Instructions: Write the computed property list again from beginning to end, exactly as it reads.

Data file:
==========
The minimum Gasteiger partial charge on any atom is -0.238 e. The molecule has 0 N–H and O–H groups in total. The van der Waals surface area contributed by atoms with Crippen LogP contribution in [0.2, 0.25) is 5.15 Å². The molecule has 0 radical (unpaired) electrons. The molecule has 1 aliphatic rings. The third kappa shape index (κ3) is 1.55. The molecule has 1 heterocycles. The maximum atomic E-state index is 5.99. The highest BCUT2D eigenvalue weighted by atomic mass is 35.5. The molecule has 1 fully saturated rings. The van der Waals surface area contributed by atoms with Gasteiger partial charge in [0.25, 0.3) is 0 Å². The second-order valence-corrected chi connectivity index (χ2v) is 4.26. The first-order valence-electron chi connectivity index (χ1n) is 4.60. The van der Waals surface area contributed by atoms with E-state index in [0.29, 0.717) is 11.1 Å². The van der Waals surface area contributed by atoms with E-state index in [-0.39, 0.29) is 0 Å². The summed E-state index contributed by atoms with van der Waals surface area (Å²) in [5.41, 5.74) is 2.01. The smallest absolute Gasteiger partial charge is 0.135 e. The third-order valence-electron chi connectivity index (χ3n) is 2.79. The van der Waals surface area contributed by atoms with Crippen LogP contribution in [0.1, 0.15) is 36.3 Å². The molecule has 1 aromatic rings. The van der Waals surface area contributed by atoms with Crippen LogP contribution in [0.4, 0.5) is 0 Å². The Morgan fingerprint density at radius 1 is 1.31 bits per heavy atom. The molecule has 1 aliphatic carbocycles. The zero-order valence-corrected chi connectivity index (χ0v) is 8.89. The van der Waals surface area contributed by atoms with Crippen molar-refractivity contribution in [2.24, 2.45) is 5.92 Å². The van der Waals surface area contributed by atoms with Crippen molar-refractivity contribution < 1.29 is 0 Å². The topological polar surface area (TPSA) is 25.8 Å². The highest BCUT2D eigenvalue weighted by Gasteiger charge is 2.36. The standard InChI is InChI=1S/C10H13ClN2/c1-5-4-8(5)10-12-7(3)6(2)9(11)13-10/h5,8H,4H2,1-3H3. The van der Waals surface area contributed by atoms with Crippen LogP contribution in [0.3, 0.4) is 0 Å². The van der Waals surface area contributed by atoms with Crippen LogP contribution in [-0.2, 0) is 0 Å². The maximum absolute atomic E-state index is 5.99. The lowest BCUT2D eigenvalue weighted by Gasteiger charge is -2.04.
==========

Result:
The minimum Gasteiger partial charge on any atom is -0.238 e. The molecule has 0 N–H and O–H groups in total. The van der Waals surface area contributed by atoms with Crippen LogP contribution in [0.2, 0.25) is 5.15 Å². The molecule has 0 radical (unpaired) electrons. The molecule has 1 aliphatic rings. The third kappa shape index (κ3) is 1.55. The molecule has 1 heterocycles. The maximum atomic E-state index is 5.99. The highest BCUT2D eigenvalue weighted by atomic mass is 35.5. The molecule has 1 fully saturated rings. The van der Waals surface area contributed by atoms with Gasteiger partial charge in [0.25, 0.3) is 0 Å². The second-order valence-corrected chi connectivity index (χ2v) is 4.26. The first-order valence-electron chi connectivity index (χ1n) is 4.60. The van der Waals surface area contributed by atoms with E-state index in [0.29, 0.717) is 11.1 Å². The van der Waals surface area contributed by atoms with E-state index in [-0.39, 0.29) is 0 Å². The summed E-state index contributed by atoms with van der Waals surface area (Å²) in [5.41, 5.74) is 2.01. The smallest absolute Gasteiger partial charge is 0.135 e. The third-order valence-electron chi connectivity index (χ3n) is 2.79. The van der Waals surface area contributed by atoms with Crippen LogP contribution in [0.1, 0.15) is 36.3 Å². The molecule has 1 aromatic rings. The van der Waals surface area contributed by atoms with Crippen LogP contribution in [0.4, 0.5) is 0 Å². The Morgan fingerprint density at radius 1 is 1.31 bits per heavy atom. The molecule has 1 aliphatic carbocycles. The zero-order valence-corrected chi connectivity index (χ0v) is 8.89. The van der Waals surface area contributed by atoms with Crippen molar-refractivity contribution in [2.24, 2.45) is 5.92 Å². The van der Waals surface area contributed by atoms with Crippen molar-refractivity contribution < 1.29 is 0 Å². The topological polar surface area (TPSA) is 25.8 Å². The highest BCUT2D eigenvalue weighted by Gasteiger charge is 2.36. The standard InChI is InChI=1S/C10H13ClN2/c1-5-4-8(5)10-12-7(3)6(2)9(11)13-10/h5,8H,4H2,1-3H3. The van der Waals surface area contributed by atoms with Crippen LogP contribution in [0.3, 0.4) is 0 Å². The van der Waals surface area contributed by atoms with Crippen LogP contribution in [-0.2, 0) is 0 Å². The maximum absolute atomic E-state index is 5.99. The lowest BCUT2D eigenvalue weighted by Gasteiger charge is -2.04.